Document Type


Publication Date



This article is the author’s final published version in Frontiers in Immunology, Volume 12, July 2021, Article number 704862.

The published version is available at Copyright © Smith & Snyder


The salivary gland is an important tissue for persistence and transmission of multiple viruses. Previous work showed that salivary gland tissue-resident CD8+ T cells elicited by viruses were poorly functional ex vivo. Using a model of persistent murine cytomegalovirus (MCMV) infection, we now show that CD8+ T cells in the salivary gland and other non-lymphoid tissues of mice express multiple molecules associated with T cell exhaustion including PD-1, CD73 and CD39. Strikingly however, these molecules were expressed independently of virus or antigen. Rather, PD-1-expressing T cells remained PD-1+ after migration into tissues regardless of infection, while CD73 was activated on CD8+ T cells by TGF-β signaling. Blockade of PD-L1, but not CD73, improved cytokine production by salivary gland T cells ex vivo and increased the expression of granzyme B after stimulation within the salivary gland. Nevertheless, salivary-gland localized CD8+ T cells could kill PD-L1-expressing targets in vivo, albeit with modest efficiency, and this was not improved by PD-L1 blockade. Moreover, the impact of PD-L1 blockade on granzyme B expression waned with time. In contrast, the function of kidney-localized T cells was improved by CD73 blockade, but was unaffected by PD-L1 blockade. These data show that tissue localization per se is associated with expression of inhibitory molecules that can impact T cell function, but that the functional impact of this expression is context- and tissue-dependent.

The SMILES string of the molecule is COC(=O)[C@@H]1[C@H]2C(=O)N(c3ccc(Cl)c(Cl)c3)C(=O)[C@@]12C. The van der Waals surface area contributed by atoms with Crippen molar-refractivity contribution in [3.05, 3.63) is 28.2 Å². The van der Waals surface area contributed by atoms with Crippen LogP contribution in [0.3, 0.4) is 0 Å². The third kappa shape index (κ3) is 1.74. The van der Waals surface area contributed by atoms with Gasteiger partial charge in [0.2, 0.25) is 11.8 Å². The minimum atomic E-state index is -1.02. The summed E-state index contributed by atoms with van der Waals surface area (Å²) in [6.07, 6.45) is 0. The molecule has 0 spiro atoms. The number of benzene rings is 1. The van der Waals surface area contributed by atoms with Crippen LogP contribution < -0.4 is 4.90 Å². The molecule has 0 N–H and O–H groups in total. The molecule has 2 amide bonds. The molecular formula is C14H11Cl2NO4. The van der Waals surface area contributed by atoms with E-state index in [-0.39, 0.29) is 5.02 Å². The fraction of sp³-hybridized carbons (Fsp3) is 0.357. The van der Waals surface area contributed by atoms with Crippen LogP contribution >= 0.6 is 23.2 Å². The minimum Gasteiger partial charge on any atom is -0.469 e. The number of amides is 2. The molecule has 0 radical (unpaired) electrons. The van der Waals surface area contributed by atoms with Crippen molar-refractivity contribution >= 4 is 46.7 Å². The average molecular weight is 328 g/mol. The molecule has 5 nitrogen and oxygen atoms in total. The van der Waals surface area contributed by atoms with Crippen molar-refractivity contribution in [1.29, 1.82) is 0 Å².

Creative Commons License

Creative Commons License
This work is licensed under a Creative Commons Attribution 4.0 License.

PubMed ID